In addition to this, where individuals have been informed of the use as outlined above, the company would need to have procedures in place to ensure that the phone numbers it has are accurate and up-to-date. We would expect a practice to be in place to verify on a regular basis that the number given by an account holder remains valid, e.g. if there is a gap since the last contact with the account holder their number should be verified again, to ensure that texts are only issued to the intended recipient. Failure to follow these procedures runs the risk of sending notifications/reminders to the wrong person, either by virtue of a changed mobile phone or the number held does not relate solely to the account holder. We recommend that the text of the SMS message to be sent to individuals should contain minimal information and not include any account or medical information.
According to the ePrivacy Regulations (SI 336 of 2011), an automated calling machine means an automatic calling machine or system which, when activated, operates to make calls without human intervention. This definition covers autodiallers.
SI 336 of 2011 replaced SI 535 of 2003. Even under the previous Regulations it was unlawful to send an unsolicited marketing communication by means of an automated calling machine without the consent of the individual concerned. That continues to be the case under the new Regulations and nothing has changed in that specific regard (see Reg 13(1)(a)).
In addition, the new Regulations (see Reg 13(10)(b)) place a requirement on marketers using automated calling machines to include in every call made the name, address and telephone number of the person making the communication and, if applicable, the name, address and telephone number of the person on whose behalf the communication is made. Failure to comply with this requirement is a criminal offence.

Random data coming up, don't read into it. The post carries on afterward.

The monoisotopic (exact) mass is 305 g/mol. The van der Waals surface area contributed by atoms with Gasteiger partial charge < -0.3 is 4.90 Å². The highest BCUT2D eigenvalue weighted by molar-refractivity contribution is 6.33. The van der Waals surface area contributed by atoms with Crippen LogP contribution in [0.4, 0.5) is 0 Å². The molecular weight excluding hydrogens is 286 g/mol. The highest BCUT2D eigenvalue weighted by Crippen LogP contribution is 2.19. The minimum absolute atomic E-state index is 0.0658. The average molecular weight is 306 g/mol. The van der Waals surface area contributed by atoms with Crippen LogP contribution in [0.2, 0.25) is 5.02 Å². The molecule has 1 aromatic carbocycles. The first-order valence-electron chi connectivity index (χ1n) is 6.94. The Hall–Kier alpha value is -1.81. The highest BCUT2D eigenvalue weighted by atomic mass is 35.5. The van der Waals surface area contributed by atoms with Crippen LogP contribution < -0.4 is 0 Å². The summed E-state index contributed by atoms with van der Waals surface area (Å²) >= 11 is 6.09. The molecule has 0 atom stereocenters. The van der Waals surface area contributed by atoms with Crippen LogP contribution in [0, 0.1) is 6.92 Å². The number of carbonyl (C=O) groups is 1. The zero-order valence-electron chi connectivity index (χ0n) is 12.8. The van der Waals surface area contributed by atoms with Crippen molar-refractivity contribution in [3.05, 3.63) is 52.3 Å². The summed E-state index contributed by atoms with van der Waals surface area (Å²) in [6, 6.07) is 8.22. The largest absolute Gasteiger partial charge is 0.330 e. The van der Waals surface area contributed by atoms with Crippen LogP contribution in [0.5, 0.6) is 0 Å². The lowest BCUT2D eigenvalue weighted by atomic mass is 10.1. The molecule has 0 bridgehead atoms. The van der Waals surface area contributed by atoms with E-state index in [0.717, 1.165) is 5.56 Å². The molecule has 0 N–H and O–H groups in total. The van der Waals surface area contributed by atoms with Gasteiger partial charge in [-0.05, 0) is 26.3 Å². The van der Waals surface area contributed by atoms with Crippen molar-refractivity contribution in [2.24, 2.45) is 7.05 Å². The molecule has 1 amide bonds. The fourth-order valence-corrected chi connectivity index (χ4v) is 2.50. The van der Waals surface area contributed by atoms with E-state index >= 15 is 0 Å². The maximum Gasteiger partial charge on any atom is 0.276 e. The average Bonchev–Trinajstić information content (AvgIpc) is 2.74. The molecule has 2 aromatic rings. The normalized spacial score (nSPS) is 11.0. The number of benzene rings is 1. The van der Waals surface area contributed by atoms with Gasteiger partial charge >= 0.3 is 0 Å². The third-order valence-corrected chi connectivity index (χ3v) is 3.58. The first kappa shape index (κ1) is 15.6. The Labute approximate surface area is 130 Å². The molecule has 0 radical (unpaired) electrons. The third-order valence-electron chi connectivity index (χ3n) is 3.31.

The reason for the introduction of this requirement was that several companies were using autodiallers to make marketing calls but they did not have sufficient agents to handle the calls when the phones were answered by the customers being called. This led to a huge number of "silent calls" as the autodialler dropped the call without giving any indication of what company was calling. A significant fear factor arose amongst the public, many of whom thought they were being targeted by criminals or stalkers.
Under the new Regulations, if an agent is not available to continue with the call made by the autodialler, the autodialler must play a message of some sort which tells the customer on whose behalf they are calling. Obviously, the marketer can convey other script on that message if they wish, but the main thing is to identify themselves by name, address and telephone number.
Under data protection legislation it is accepted that there can be a legitimate business interest basis for the recording of calls in business critical areas in certain sectors, subject to the provision that callers should be clearly informed, whether it is incoming or outgoing calls, that recording is taking place and that the caller can either choose to continue with the call or to terminate it. Section 2A(1)(a) allows the processing of personal data where the data subject has given his/her consent.
As the Data Protection Acts state that a person's information should only be collected for specific purposes of which they should be pre-advised, the purpose(s) for which the calls are being recorded should be pointed out to callers before any personal data is collected. For inbound calls, your organisation may wish to consider having a pre-recorded message. Any pre-recorded message should reflect the exact purposes for recording the call, i.e. training purposes, dispute resolution purposes etc. The purpose(s) for which the calls are being recorded should be pointed out to callers before any personal data is collected. If the purpose is not obvious, each purpose must be outlined.
For outbound calls it is more difficult to find a justification for recording these calls. The data controller has to be able to demonstrate that a data subject, upon first contact, will be supplied with the required information as outlined above.
An individual has a right to get a copy of any such recording made of her/his call. The copy could be provided in audio or transcript format.